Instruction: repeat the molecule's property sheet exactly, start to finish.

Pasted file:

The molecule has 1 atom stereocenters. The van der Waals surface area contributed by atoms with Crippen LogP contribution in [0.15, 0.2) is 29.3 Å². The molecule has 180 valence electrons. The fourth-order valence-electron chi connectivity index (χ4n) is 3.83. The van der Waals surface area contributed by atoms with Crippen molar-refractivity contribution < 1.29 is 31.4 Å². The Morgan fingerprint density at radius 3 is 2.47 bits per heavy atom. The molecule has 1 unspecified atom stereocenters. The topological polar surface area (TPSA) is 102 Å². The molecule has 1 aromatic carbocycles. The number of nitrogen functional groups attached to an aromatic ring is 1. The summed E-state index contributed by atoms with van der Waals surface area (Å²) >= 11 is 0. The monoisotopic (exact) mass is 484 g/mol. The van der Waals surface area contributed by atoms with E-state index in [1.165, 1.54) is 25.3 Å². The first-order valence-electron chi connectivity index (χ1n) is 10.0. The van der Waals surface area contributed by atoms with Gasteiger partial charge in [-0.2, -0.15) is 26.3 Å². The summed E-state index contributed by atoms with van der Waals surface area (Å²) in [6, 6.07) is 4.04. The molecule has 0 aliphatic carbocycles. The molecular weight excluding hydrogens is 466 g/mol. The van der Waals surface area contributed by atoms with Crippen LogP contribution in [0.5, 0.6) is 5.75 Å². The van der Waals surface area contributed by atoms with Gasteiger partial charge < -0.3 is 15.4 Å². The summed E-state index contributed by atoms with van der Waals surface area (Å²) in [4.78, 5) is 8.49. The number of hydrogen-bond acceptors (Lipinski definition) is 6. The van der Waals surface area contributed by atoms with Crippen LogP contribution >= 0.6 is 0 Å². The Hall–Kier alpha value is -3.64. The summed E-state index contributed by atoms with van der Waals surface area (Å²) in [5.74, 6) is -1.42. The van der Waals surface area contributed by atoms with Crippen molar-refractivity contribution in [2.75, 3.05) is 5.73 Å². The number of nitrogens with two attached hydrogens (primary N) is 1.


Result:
The molecule has 1 atom stereocenters. The van der Waals surface area contributed by atoms with Crippen LogP contribution in [0.15, 0.2) is 29.3 Å². The molecule has 180 valence electrons. The fourth-order valence-electron chi connectivity index (χ4n) is 3.83. The van der Waals surface area contributed by atoms with Crippen molar-refractivity contribution < 1.29 is 31.4 Å². The Morgan fingerprint density at radius 3 is 2.47 bits per heavy atom. The molecule has 1 unspecified atom stereocenters. The topological polar surface area (TPSA) is 102 Å². The molecule has 1 aromatic carbocycles. The number of nitrogen functional groups attached to an aromatic ring is 1. The summed E-state index contributed by atoms with van der Waals surface area (Å²) >= 11 is 0. The monoisotopic (exact) mass is 484 g/mol. The van der Waals surface area contributed by atoms with E-state index in [1.165, 1.54) is 25.3 Å². The first-order valence-electron chi connectivity index (χ1n) is 10.0. The van der Waals surface area contributed by atoms with Gasteiger partial charge in [-0.2, -0.15) is 26.3 Å². The summed E-state index contributed by atoms with van der Waals surface area (Å²) in [6, 6.07) is 4.04. The molecule has 0 aliphatic carbocycles. The molecular weight excluding hydrogens is 466 g/mol. The van der Waals surface area contributed by atoms with Crippen LogP contribution in [0.5, 0.6) is 5.75 Å². The van der Waals surface area contributed by atoms with Gasteiger partial charge < -0.3 is 15.4 Å². The summed E-state index contributed by atoms with van der Waals surface area (Å²) in [4.78, 5) is 8.49. The number of hydrogen-bond acceptors (Lipinski definition) is 6. The van der Waals surface area contributed by atoms with Crippen LogP contribution >= 0.6 is 0 Å². The Hall–Kier alpha value is -3.64. The summed E-state index contributed by atoms with van der Waals surface area (Å²) in [5.74, 6) is -1.42. The van der Waals surface area contributed by atoms with Crippen molar-refractivity contribution in [2.75, 3.05) is 5.73 Å². The number of nitrogens with two attached hydrogens (primary N) is 1.